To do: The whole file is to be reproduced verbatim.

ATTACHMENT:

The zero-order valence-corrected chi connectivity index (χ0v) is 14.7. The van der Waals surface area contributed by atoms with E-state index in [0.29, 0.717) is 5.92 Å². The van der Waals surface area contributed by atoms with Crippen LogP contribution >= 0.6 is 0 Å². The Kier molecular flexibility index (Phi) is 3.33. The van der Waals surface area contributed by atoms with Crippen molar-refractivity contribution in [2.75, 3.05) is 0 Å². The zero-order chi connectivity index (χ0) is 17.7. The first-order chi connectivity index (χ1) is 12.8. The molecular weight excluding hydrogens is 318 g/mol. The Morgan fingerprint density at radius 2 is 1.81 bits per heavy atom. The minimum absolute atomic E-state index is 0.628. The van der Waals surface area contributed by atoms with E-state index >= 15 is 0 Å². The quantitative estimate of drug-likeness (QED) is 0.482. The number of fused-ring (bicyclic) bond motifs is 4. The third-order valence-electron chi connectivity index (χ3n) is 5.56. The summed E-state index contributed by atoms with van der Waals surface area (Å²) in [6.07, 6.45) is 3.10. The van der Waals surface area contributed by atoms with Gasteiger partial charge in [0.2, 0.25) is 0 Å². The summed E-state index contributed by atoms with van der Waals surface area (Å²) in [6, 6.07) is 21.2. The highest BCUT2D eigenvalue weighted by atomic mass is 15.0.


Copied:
The zero-order valence-corrected chi connectivity index (χ0v) is 14.7. The van der Waals surface area contributed by atoms with E-state index in [0.29, 0.717) is 5.92 Å². The van der Waals surface area contributed by atoms with Crippen LogP contribution >= 0.6 is 0 Å². The Kier molecular flexibility index (Phi) is 3.33. The van der Waals surface area contributed by atoms with Crippen molar-refractivity contribution in [2.75, 3.05) is 0 Å². The zero-order chi connectivity index (χ0) is 17.7. The first-order chi connectivity index (χ1) is 12.8. The molecular weight excluding hydrogens is 318 g/mol. The Morgan fingerprint density at radius 2 is 1.81 bits per heavy atom. The minimum absolute atomic E-state index is 0.628. The van der Waals surface area contributed by atoms with E-state index >= 15 is 0 Å². The quantitative estimate of drug-likeness (QED) is 0.482. The number of fused-ring (bicyclic) bond motifs is 4. The third-order valence-electron chi connectivity index (χ3n) is 5.56. The summed E-state index contributed by atoms with van der Waals surface area (Å²) in [6.07, 6.45) is 3.10. The van der Waals surface area contributed by atoms with Gasteiger partial charge in [0.2, 0.25) is 0 Å². The summed E-state index contributed by atoms with van der Waals surface area (Å²) in [6, 6.07) is 21.2. The highest BCUT2D eigenvalue weighted by atomic mass is 15.0.